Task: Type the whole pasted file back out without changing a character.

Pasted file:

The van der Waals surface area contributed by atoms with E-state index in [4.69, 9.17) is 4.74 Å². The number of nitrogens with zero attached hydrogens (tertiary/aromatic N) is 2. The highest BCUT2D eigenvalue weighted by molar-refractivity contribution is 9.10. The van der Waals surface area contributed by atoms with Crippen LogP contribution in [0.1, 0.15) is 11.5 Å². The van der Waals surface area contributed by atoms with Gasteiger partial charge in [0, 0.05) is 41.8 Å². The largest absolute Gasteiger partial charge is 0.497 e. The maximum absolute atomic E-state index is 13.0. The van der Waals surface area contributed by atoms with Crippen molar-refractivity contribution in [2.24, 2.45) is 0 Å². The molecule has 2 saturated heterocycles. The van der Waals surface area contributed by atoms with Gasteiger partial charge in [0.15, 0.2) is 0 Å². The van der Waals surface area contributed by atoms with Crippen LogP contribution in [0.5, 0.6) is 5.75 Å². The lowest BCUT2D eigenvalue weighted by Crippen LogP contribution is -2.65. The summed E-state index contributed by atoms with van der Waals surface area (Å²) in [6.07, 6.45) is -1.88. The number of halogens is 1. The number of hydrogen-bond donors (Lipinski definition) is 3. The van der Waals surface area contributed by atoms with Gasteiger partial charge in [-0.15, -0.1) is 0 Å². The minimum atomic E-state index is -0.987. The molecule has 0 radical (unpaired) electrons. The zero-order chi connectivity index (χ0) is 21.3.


The van der Waals surface area contributed by atoms with E-state index in [4.69, 9.17) is 4.74 Å². The number of nitrogens with zero attached hydrogens (tertiary/aromatic N) is 2. The highest BCUT2D eigenvalue weighted by molar-refractivity contribution is 9.10. The van der Waals surface area contributed by atoms with Crippen LogP contribution in [0.1, 0.15) is 11.5 Å². The van der Waals surface area contributed by atoms with Gasteiger partial charge in [0, 0.05) is 41.8 Å². The largest absolute Gasteiger partial charge is 0.497 e. The maximum absolute atomic E-state index is 13.0. The van der Waals surface area contributed by atoms with Crippen molar-refractivity contribution in [2.24, 2.45) is 0 Å². The molecule has 2 saturated heterocycles. The van der Waals surface area contributed by atoms with Gasteiger partial charge in [0.15, 0.2) is 0 Å². The van der Waals surface area contributed by atoms with Crippen LogP contribution in [0.5, 0.6) is 5.75 Å². The lowest BCUT2D eigenvalue weighted by Crippen LogP contribution is -2.65. The summed E-state index contributed by atoms with van der Waals surface area (Å²) in [6.07, 6.45) is -1.88. The number of halogens is 1. The number of hydrogen-bond donors (Lipinski definition) is 3. The van der Waals surface area contributed by atoms with Gasteiger partial charge in [-0.15, -0.1) is 0 Å². The minimum atomic E-state index is -0.987. The molecule has 0 radical (unpaired) electrons. The zero-order chi connectivity index (χ0) is 21.3.